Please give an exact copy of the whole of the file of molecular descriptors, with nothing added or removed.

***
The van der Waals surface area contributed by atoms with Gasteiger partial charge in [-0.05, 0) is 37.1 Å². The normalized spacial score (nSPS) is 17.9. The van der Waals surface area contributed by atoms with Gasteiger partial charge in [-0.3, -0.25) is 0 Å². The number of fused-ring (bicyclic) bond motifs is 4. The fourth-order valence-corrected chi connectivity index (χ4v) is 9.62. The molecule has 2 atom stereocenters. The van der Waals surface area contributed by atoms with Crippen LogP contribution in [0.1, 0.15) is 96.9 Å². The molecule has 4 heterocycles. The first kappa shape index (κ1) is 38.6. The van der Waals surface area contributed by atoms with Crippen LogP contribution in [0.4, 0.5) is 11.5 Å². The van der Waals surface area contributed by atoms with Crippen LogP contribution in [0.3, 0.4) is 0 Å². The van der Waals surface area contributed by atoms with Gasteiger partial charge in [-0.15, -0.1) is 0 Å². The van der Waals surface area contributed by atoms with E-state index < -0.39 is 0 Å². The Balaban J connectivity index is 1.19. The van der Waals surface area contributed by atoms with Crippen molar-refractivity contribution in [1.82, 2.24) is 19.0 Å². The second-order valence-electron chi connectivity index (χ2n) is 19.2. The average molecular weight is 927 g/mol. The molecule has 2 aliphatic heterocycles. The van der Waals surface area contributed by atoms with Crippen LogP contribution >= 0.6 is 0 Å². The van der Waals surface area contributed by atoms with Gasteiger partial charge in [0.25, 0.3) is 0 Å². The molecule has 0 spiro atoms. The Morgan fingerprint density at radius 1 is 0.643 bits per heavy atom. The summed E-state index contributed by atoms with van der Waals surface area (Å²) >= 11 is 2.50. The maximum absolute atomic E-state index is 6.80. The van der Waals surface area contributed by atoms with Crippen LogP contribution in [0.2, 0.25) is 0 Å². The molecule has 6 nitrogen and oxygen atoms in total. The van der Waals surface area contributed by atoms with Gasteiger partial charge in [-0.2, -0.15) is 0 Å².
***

The van der Waals surface area contributed by atoms with Gasteiger partial charge in [-0.05, 0) is 37.1 Å². The normalized spacial score (nSPS) is 17.9. The van der Waals surface area contributed by atoms with Gasteiger partial charge in [-0.3, -0.25) is 0 Å². The number of fused-ring (bicyclic) bond motifs is 4. The fourth-order valence-corrected chi connectivity index (χ4v) is 9.62. The molecule has 2 atom stereocenters. The van der Waals surface area contributed by atoms with Crippen LogP contribution in [0.1, 0.15) is 96.9 Å². The molecule has 4 heterocycles. The first kappa shape index (κ1) is 38.6. The van der Waals surface area contributed by atoms with Crippen LogP contribution in [0.4, 0.5) is 11.5 Å². The van der Waals surface area contributed by atoms with Crippen LogP contribution in [0.3, 0.4) is 0 Å². The van der Waals surface area contributed by atoms with Gasteiger partial charge in [-0.15, -0.1) is 0 Å². The van der Waals surface area contributed by atoms with E-state index < -0.39 is 0 Å². The Balaban J connectivity index is 1.19. The van der Waals surface area contributed by atoms with Crippen molar-refractivity contribution in [1.82, 2.24) is 19.0 Å². The second-order valence-electron chi connectivity index (χ2n) is 19.2. The average molecular weight is 927 g/mol. The molecule has 2 aliphatic heterocycles. The van der Waals surface area contributed by atoms with Crippen LogP contribution >= 0.6 is 0 Å². The van der Waals surface area contributed by atoms with Gasteiger partial charge in [0.25, 0.3) is 0 Å². The molecule has 0 spiro atoms. The Morgan fingerprint density at radius 1 is 0.643 bits per heavy atom. The summed E-state index contributed by atoms with van der Waals surface area (Å²) >= 11 is 2.50. The maximum absolute atomic E-state index is 6.80. The van der Waals surface area contributed by atoms with Crippen LogP contribution in [0.2, 0.25) is 0 Å². The molecule has 6 nitrogen and oxygen atoms in total. The van der Waals surface area contributed by atoms with Gasteiger partial charge in [-0.2, -0.15) is 0 Å².